5854 Montezuma Road, San Diego CA 92115 (map); 619-955-5323; buddiesburgerssd.com
Cooking method: Griddled
Short Order: A burger whose only real selling point is that it's cheap
Want Fries With That? Like the burger, the beer-battered Buddie Fries are ok, but not great
Price: Burger, fries, and a drink combo, $6.95
After loving the burger at Doods Foods, I've been on a mission to uncover more cheap burgers, because while I love me some premium beef, uncovering an option that you can pay for in pocket change is even more exciting. My latest trip took me to Buddies Burgers, a burger joint in a strip mall in the College Area. The buzz was promising, as was their second-place finish in a recent readers' poll.
There are lots of burgers to choose from, including turkey burgers, two vegetarian options (black bean and Boca), and 10 different beef permutations, ranging from a classic cheeseburger, to the Buddie Combo, a quarter-pound patty topped with a grilled and split hot dog, special sauce, cheese, and veggies.
Here's the problem with the tact Buddies has taken: their basic burgers are essentially In-N-Out clones, and they're located less than nine minutes away from the In-N-Out in Lemon Grove (a quick three-mile jog down College Avenue). It's not just me who has made this observation; Buddies themselves champions their burgers as "San Diego State's version of In-N-Out Burger," and it's tough, bordering on impossible, to compete with In-N-Out. You can't beat them on price, you can't beat them on quality, and you can't beat them on efficiency. All you can beat them on is variety and sheer convenience, but when both of those come at the price of flavor, unless you live in the area and your only means of transportation is a bike, it's a losing proposition, because when you break down the burgers at Buddies, they're really not that great.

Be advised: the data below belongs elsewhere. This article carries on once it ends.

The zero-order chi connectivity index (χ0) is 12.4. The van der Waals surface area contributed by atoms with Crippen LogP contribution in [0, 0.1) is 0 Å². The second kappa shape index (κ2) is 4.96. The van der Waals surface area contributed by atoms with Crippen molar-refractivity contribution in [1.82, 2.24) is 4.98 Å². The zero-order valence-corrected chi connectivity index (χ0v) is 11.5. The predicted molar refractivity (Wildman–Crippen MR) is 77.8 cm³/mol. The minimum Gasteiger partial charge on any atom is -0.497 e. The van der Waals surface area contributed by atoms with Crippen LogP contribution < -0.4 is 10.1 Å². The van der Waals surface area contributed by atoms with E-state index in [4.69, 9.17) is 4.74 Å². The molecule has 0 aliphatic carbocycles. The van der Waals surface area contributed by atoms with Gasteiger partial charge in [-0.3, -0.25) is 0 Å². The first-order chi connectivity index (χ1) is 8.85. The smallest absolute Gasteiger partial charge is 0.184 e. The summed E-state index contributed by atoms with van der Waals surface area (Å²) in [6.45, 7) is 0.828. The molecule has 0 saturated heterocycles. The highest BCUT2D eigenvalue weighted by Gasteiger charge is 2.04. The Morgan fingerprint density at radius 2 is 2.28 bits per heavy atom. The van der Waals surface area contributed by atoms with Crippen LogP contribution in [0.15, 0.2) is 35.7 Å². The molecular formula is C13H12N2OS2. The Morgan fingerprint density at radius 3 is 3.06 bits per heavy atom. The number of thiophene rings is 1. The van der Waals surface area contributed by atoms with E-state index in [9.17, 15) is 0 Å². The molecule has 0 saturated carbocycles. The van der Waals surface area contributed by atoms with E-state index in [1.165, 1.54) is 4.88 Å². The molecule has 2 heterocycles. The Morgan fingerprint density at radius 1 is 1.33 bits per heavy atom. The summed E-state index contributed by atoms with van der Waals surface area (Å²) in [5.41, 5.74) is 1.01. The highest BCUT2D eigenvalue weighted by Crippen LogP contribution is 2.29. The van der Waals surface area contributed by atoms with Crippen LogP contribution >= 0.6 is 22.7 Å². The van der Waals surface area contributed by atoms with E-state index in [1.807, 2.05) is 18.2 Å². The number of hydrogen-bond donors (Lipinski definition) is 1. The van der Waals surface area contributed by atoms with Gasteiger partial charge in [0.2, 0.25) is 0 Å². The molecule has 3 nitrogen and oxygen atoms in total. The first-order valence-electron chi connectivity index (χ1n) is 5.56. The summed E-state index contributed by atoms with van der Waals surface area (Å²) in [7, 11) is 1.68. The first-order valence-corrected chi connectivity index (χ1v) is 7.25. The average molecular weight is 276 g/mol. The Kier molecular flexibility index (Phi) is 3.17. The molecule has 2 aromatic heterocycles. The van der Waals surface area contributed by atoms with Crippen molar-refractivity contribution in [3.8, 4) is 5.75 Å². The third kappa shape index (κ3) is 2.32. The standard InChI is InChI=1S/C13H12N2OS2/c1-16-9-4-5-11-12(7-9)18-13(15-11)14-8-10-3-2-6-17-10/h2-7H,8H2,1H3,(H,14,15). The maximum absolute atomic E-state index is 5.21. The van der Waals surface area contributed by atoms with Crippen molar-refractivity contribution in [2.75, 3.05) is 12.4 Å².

My quarter-pound cheeseburger was squarely within "acceptable" territory, but that's the best thing I can say about it. The beef was under-seasoned, with no char or character, the bun was unevenly toasted, which skewed the bread-to-meat ratio, the veggies were bland, and the sauce was standard. Yawn. You could double (or triple) up the meat, add some premium toppings, or plop a dog on top, but all that's accomplishing is masking the fact that the patty is poorly executed, and isn't munching a tasty beef patty the whole point of eating a burger? (I vote yes).
The "Buddie Fryer" list is quite extensive. You can get beer battered Buddie Fries, regular (non-battered) fries, sweet potato fries, tots, chips, onion rings, or chili cheese fries. I went with the battered fries, and they were about as good as the burger: passable, but ultimately forgettable. The spuds were over-cooked, which rendered them dry and mealy. Versus In-N-Out, I'd give them the edge, but no one goes there for the fries, anyway.
It's telling that in the same readers' poll that Buddies placed second, they were beat by In-N-Out. That's really the whole story. Buddies is a bit like In-N-Out, but not better. And when In-N-Out is already so frickin' good (and cheap), if you want an In-N-Out-style burger, there's absolutely no reason to go anywhere else.
About the author: Erin Jackson is a food writer and photographer who is obsessed with discovering the best eats in San Diego. You can find all of her discoveries on her food blog EJeats.com. On Twitter, she's @ErinJax